There are some professions that it seems will never see a drop in demand. Carpenters and joiners are among those and anyone with skills in this area who might be thinking of starting their own business could do far worse than putting those valuable skills to use. Starting a home-based carpentry business can be an appealing option with low overhead, no shortage of work and low stress.

There are some professions that it seems will never see a drop in demand. Carpenters and joiners are among those and anyone with skills in this area who might be thinking of starting their own business could do far worse than putting those valuable skills to use. Starting a home-based carpentry business can be an appealing option with low overhead, no shortage of work and low stress.

Carpenters and joiners make and install the wooden fixtures and fittings found in household and commercial construction projects. These include floorboards, kitchen and bathroom units, window frames and doors, etc.

Carpentry jobs are divided into two areas: structural or detail. Structural work is framework or roofing or other construction that becomes the skeleton of the building. Detail covers the more intricate work, such as cornicing and fitting staircases, dado rails, and skirting boards.

If you’re thinking of starting a carpentry business, the likelihood is that you will already have a professional qualification such as a City & Guilds in the required doctrines. Having a relevant qualification proves to customers that you have the right skills to do the job properly, plus you may be confident that your qualification is respected within your own industry.

Lack of training would result in low quality final output and this would significantly affect the competitiveness of your products in the market place. Therefore, if you are an individual with lack of knowledge and training, it would be a very good idea a follow a course on carpentry before you enter the business. A technical college would be the ideal place for training and education.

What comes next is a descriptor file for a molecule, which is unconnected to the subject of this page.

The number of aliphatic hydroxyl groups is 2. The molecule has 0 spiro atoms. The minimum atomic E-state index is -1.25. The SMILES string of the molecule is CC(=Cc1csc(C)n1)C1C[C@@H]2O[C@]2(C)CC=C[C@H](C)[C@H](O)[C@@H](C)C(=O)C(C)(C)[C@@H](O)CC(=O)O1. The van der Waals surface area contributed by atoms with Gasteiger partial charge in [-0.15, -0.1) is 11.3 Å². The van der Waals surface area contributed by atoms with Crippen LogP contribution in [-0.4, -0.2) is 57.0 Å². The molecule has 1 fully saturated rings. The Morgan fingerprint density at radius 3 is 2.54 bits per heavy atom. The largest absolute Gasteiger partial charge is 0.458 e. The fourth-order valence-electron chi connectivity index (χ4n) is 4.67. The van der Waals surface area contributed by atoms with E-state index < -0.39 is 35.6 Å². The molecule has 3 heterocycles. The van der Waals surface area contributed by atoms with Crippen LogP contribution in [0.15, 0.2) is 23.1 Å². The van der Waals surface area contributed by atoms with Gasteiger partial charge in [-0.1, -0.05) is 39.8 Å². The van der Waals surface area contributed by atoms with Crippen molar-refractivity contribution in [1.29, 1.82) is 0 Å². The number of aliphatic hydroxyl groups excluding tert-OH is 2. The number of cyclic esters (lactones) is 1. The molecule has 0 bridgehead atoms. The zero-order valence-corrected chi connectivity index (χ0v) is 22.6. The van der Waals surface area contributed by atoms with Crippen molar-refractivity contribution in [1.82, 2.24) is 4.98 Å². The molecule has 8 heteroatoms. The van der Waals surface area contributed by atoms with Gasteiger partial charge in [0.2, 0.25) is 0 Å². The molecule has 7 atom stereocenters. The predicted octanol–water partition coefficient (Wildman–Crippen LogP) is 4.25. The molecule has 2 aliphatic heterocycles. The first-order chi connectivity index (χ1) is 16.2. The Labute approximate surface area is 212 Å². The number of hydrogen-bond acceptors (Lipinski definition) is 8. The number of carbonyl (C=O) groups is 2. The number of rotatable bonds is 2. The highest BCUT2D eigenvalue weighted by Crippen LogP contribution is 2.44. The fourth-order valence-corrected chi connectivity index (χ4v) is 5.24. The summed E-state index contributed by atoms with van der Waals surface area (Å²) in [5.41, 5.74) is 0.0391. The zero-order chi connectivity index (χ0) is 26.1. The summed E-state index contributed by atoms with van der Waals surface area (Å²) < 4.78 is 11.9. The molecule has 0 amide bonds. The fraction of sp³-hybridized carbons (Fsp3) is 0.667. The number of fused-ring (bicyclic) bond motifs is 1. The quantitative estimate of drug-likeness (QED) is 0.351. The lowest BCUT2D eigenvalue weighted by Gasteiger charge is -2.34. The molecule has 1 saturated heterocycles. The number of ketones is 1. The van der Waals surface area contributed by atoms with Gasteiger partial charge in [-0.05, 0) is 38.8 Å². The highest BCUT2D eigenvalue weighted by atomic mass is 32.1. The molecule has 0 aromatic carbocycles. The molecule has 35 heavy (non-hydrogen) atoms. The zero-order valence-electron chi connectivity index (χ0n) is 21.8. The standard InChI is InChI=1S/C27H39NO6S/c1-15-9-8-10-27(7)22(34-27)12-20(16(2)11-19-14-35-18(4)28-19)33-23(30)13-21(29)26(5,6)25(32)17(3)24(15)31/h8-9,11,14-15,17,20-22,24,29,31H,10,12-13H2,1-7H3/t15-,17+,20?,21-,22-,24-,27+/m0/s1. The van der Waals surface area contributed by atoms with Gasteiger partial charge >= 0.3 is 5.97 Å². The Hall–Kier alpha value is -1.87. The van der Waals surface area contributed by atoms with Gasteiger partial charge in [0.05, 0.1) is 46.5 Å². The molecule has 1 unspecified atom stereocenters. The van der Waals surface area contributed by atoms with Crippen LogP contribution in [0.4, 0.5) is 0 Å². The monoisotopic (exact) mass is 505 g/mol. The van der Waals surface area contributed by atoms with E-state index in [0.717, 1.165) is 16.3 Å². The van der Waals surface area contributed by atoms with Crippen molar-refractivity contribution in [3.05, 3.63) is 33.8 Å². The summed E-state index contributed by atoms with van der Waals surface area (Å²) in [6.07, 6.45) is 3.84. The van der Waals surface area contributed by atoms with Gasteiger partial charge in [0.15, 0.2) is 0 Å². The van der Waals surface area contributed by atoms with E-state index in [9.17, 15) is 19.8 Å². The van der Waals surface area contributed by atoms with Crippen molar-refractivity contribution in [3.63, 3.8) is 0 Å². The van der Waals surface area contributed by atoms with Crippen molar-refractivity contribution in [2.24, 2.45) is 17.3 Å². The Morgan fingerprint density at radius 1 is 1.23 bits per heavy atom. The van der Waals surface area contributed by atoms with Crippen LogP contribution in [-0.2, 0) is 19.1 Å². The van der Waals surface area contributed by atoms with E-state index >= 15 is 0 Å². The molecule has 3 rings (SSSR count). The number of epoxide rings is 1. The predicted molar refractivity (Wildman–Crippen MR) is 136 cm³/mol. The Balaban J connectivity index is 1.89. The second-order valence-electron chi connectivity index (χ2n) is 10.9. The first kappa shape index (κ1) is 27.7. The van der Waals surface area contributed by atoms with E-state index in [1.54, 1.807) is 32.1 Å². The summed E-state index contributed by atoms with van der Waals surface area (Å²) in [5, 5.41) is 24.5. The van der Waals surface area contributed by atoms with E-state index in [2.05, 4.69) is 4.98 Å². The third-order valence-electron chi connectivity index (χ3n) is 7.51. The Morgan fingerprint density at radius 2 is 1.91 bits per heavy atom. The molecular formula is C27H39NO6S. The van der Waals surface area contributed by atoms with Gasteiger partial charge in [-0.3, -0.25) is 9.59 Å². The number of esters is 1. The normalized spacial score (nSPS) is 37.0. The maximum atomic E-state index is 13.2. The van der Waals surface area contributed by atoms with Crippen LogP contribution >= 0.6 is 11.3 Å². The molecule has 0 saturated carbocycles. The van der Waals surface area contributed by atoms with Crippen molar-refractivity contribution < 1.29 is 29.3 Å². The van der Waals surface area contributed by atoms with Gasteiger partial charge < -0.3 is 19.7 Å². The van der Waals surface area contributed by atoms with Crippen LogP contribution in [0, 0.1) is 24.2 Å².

You might also be able to get into this line of work through an Apprenticeship scheme. To be eligible, you may need GCSEs in subjects such as maths, English and design and technology, or vocational qualifications such as a BTEC Certificate or Diploma in Construction (carpentry options).

Of course, if you’re an artisan and your chosen career is something creative, such as the intricate design and manufacture of furniture, then it may be possible that a formal qualification may not be necessary – the quality of your work will secure both interest and new commissions. However, it is important to ensure that the quality of your work is up to scratch. No matter how beautifully crafted, news of a bespoke chair or table whose leg has fallen off will travel quickly and lose you valuable future business.

As a joiner or carpenter, work may also fall into one or more of the following areas:

  • First fixing (site work) – fitting the wooden structures, such as floor and roof joists, roof timbers, staircases, partition walls, and door and window frames
  • Second fixing (site work) – installing skirting boards, door surrounds, doors, cupboards and shelving, as well as door handles and locks
  • Machining – cutting timber for floorboards, skirting boards and window frames
  • Bench joinery – making and assembling doors, window frames, staircases and fitted furniture
  • Shopfitting – making and fitting interiors for shops, hotels, banks, offices and public buildings.
You could be skilled in all of these or you may want to specialise in just one or two.